The more patience you exercise while communicating with your children, the more deposits you will make in their emotional bank accounts.
3 Min Read
Published on: 03-09-2018
My children are driving me crazy. I thought by now—they are ages 13 and 15—they would be much more responsible. As a single parent I have been working two jobs to make ends meet. I provide them with a roof over their heads, food on their table, clothes on their backs, and a good school for them to get an education. What am I not doing right? Please help. Sometimes I feel as if I’m going to lose my mind.
Parenting is challenging work. Parenting is even more demanding by yourself. And parenting teenagers is often the most trying parenting period to that developmental stage.
The thing to remember is that your children—who are growing up quite fast—are behaving rather normally for their developmental stage, which invariably taxes most parents. But before you know it your children will be grown and gone.
So we encourage you to pray for patience, read good books about parenting, speak to people you trust who have parented children “successfully” to adulthood, and live one day at a time. You should have the presence of mind to know that you are dealing with the proverbial parenting glass half-full, rather than half-empty. The more you look at your teenagers as works in progress—which, by the way, is true for all of us—rather than lost causes, you are more likely to influence them positively, rather than destroying their self esteem and your peace in the process for years to come.
Also, think about responding with love, just as God does with us when we mess up. Instead of getting angry, yelling, screaming, threatening, or showing resentment and frustration; answer with patience, kindness, empathy, and more patience.
While you may feel like giving your children a piece of your mind, that will accomplish very little by way of teaching them to be responsible to the expectations you have for them. Children—including teenagers—learn more by what their parents do than by what they say. And while yelling and threatening may get your children to comply with your expectations out of fear in the short run; in the long run they will not learn to be responsible.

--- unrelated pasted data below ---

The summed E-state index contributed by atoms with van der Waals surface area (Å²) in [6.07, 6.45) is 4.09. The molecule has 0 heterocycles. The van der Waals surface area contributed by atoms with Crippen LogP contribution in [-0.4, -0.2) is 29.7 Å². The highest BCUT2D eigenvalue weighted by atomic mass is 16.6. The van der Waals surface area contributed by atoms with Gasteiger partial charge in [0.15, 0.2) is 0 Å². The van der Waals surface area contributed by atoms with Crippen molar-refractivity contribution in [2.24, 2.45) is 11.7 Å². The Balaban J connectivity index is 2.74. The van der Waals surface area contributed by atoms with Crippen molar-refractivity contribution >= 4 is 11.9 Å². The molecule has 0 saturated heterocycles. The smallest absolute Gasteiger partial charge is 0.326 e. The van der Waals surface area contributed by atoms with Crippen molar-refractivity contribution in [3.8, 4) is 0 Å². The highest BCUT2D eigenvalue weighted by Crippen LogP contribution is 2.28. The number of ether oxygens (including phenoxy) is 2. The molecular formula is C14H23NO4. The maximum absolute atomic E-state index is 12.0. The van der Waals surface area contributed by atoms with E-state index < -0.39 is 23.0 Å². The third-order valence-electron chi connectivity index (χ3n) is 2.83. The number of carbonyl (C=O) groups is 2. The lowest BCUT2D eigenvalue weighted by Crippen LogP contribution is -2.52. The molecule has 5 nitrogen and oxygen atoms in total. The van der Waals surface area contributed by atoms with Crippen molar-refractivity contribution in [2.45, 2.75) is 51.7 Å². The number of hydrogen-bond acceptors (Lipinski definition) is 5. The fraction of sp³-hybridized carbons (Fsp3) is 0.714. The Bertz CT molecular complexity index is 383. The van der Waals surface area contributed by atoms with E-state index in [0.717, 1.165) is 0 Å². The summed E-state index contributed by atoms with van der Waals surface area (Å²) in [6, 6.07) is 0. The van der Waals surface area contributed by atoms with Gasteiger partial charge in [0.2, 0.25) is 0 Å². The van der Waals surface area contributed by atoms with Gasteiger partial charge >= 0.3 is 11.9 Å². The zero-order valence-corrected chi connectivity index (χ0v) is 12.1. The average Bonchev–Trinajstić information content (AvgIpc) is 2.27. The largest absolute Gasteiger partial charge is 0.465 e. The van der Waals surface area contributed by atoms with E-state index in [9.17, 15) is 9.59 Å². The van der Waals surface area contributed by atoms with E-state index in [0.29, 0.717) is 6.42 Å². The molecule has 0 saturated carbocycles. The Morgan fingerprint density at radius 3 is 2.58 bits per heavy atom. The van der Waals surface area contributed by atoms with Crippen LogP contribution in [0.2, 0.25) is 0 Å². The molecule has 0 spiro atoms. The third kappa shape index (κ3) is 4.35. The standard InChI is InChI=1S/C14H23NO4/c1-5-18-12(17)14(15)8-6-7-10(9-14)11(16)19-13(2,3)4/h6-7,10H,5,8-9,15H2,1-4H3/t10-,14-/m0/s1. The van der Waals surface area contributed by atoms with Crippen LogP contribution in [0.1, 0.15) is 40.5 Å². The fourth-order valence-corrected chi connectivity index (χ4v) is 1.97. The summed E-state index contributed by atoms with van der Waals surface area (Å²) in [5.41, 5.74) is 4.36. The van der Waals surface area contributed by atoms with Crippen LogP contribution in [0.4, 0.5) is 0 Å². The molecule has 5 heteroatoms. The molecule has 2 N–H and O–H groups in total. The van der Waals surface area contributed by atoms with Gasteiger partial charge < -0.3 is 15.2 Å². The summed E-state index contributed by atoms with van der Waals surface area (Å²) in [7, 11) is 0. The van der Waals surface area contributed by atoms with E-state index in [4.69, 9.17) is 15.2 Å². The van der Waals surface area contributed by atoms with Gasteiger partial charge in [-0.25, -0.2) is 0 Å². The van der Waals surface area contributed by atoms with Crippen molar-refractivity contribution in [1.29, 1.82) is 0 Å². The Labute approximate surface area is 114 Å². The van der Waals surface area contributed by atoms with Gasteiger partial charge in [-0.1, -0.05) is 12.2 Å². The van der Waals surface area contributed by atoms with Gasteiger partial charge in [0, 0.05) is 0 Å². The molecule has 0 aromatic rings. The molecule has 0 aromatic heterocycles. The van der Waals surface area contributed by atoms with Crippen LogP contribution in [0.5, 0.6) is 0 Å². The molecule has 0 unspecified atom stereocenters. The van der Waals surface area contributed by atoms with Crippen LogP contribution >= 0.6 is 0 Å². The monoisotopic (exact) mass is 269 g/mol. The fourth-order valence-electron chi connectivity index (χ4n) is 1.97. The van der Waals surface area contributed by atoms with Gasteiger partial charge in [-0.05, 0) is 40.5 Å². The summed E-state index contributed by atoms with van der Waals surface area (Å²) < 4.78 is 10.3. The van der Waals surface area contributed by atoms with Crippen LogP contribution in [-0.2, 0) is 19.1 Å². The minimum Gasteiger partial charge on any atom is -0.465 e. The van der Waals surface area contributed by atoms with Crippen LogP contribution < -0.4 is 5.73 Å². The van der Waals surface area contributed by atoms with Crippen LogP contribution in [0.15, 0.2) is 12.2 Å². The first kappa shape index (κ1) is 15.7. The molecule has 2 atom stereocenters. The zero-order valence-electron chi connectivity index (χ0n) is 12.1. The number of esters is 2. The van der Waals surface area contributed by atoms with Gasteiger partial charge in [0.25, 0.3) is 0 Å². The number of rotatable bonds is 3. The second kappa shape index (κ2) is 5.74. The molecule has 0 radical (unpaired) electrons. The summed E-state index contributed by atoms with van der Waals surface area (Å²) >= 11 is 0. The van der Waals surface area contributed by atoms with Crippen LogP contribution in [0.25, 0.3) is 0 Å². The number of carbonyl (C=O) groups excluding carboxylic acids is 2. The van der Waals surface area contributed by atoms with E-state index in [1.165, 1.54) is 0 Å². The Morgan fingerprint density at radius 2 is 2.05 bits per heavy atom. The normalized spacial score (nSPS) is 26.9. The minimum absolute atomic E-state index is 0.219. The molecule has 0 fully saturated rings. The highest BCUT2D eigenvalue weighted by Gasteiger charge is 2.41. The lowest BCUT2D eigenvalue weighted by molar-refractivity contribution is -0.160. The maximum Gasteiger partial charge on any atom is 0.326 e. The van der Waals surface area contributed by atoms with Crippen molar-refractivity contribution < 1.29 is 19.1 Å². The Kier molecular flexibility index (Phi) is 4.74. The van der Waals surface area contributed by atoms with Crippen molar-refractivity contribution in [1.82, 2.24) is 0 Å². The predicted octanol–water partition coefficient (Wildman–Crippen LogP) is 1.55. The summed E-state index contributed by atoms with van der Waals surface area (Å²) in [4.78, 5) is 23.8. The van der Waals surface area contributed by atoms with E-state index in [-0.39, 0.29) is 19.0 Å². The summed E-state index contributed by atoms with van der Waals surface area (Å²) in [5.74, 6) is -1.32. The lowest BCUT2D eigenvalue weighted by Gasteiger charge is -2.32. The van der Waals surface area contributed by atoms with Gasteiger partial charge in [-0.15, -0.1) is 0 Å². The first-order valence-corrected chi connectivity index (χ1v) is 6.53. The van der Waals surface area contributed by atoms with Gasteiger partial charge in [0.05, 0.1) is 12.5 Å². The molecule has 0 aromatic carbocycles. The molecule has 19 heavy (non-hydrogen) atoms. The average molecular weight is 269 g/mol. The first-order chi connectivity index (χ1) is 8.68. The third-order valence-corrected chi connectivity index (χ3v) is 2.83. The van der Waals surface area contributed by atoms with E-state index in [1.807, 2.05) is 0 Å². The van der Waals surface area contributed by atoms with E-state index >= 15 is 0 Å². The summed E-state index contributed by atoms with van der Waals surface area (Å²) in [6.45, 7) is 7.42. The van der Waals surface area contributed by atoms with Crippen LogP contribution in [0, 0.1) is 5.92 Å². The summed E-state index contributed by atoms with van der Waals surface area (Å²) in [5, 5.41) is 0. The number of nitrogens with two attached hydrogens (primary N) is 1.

The more patience you exercise while communicating with your children, the more deposits you will make in their emotional bank accounts; and the more currency and influence you will have with them while they are children, and even more so as they become adults.
As people who have parented children to adulthood, we empathize with the current stage of parenting you are going through. We know how difficult that can be, and how easy it is to want to give up by being punitive and harsh. However, take a deep breath and choose the loving approach. You will never regret it.
As you think about what we have shared, we invite you to consider this counsel from the New Testament about doing things for God’s glory, including raising responsible children: “And above all things have fervent love for one another, for ‘love will cover a multitude of sins’” (1 Peter 4:8).
Our prayer is that you will love well through your parenting, and that you will reap the benefits of patience and kindness with your children, which are out of this world.
Willie Oliver, PhD, CFLE, an ordained minister, pastoral counselor, and family sociologist, is director for the Department of Family Ministries at the world headquarters of the Seventh-day Adventist Church.
Elaine Oliver, MA, LGPC, CFLE, an educator and counseling psychologist, is associate director for the Department of Family Ministries. You may communicate with them at Family.Adventist.org, or at HopeTV.org/RealFamilyTalk.